I found the video “The Medicated Child” particularly unsettling. What I found the most upsetting was the fact that treatment options outside medication were never mentioned. Different forms of therapy, teaching impulse control techniques, or changes in diet are all possible alternatives to medication yet these options were never discussed in the film. All three of the patients followed in the film visited with their psychiatrist on what seemed like a regular basis. However, the meetings seemed more focused on re-evaluating the dosages of the various prescriptions the kids were on than actually providing therapy or assessing other factors that could potentially be contributing to their symptoms. I found it interesting that the children did not seem to have the best eating habits either. It’s clear that what we eat has a profound influence on our internal health, which includes our brain. A steady diet of corn dogs and cookies can’t be the best foundation for physical and mental health. Inadequate nutrition from an early age could be one of the main factors behind the behavioral inconsistencies in these children. Fortunately, later in the film we see Jacob, a young man who was put on a series of medications early in life that led to unexpected side effects, practicing yoga and attempting to decrease his dependence on medications.
Another possible solution is that these kids are just being kids! Guaranteed, the video did not give us much of an idea of the nature of the abnormal behavior before medications but I feel like many kids go through phases where their moods swing up and down and their behavior seems erratic. I worry that if these phases, if they span a longer period of time, could be misinterpreted as the symptoms of ADHD or childhood bipolar disorder. Then children who do not really have a mental disorder would be put on unnecessary medications that, as we saw in Jacob’s case, can have severe, irreversible side effects. Later in the video, the parents of DJ pay a panicked visit to his psychiatrist after watching a 60 minutes news report on the death of a 4-year-old girl from an overdose of bipolar medications. DJ’s mother asks his psychiatrist about other possible forms of treatment such as therapy. DJ’s psychiatrist quickly dismissed the notion saying that at this point therapy would not help DJ due to his lack of impulse control. This comment made little sense to me. I feel like the point of therapy would be to teach DJ impulse control techniques so he could regulate his own emotions and behaviors. That’s like saying therapy won’t help an individual with depression because they’re too sad.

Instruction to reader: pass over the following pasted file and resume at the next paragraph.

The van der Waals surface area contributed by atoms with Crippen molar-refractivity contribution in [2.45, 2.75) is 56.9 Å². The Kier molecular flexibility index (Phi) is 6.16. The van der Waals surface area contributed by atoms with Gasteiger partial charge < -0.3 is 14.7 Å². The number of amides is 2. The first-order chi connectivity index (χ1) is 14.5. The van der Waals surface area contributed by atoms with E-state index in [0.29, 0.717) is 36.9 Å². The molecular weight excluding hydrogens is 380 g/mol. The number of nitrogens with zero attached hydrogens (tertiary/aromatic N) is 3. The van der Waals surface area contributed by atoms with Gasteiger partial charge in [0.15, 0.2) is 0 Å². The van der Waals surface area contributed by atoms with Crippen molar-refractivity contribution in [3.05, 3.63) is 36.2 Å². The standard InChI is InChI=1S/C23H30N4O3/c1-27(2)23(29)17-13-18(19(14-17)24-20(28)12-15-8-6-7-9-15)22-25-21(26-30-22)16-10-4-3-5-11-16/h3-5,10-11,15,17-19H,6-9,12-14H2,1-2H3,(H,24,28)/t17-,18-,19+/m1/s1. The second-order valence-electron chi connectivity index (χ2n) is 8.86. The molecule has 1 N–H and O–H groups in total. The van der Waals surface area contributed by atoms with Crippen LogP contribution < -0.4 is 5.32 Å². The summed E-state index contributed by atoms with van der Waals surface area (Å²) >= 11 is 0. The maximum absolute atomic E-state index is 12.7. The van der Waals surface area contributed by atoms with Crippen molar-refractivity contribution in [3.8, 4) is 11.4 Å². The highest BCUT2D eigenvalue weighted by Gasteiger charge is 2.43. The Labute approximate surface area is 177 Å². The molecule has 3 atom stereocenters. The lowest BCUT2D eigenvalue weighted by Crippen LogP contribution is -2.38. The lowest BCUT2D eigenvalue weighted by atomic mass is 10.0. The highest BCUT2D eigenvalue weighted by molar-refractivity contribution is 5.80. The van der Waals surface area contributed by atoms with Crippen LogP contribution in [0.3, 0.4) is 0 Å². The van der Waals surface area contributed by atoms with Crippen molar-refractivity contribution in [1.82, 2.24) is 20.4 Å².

Overall, this film made me worried about the direction the field of psychiatric treatment is going in. However, I think this is an issue that the general public should be aware of. The main message being that if you ever find yourself in the position where you have to make treatment decisions for children, or adults for that matter, make sure you get all the facts and learn about all the possible options.
Here’s a link to the video on the PBS website for those of you who are interested:
4 thoughts on “Why Do We Always Medicate the Child?”
Hi all! I guess I didn’t attach the link correctly so here it is again:
Hi Mariah, I totally agree. This video was very unsettling brought to light a scary reality. I was also planning on writing a post about this so I will try to not step on your toes too much!
I am really glad we watched that film in class! It is crazy how much we rely on drugs to treat illnesses and downplay other means such as therapy. It is difficult for me to imagine us stepping away from using drugs for treatment since it is so deeply embedded in our society and find myself hoping that a “magic bullet” be developed soon.
I haven’t seen the movie yet, but I will definitely watch it.
It totally agree with what you are saying. It is very concerning that the immediate answer to disorders like ADHD in children is controlled substances. Although needed in many cases, drugs should never be the immediate answer to disorders like this, other options should be tried first. My brother has been on an ADD med, vivance, for about 2 years now (he is 15), although I am happy that the drugs are working for him and he is doing much better in school and feels much better, I am concerned for his longterm future, especially if he has to use these drugs for the rest of his life.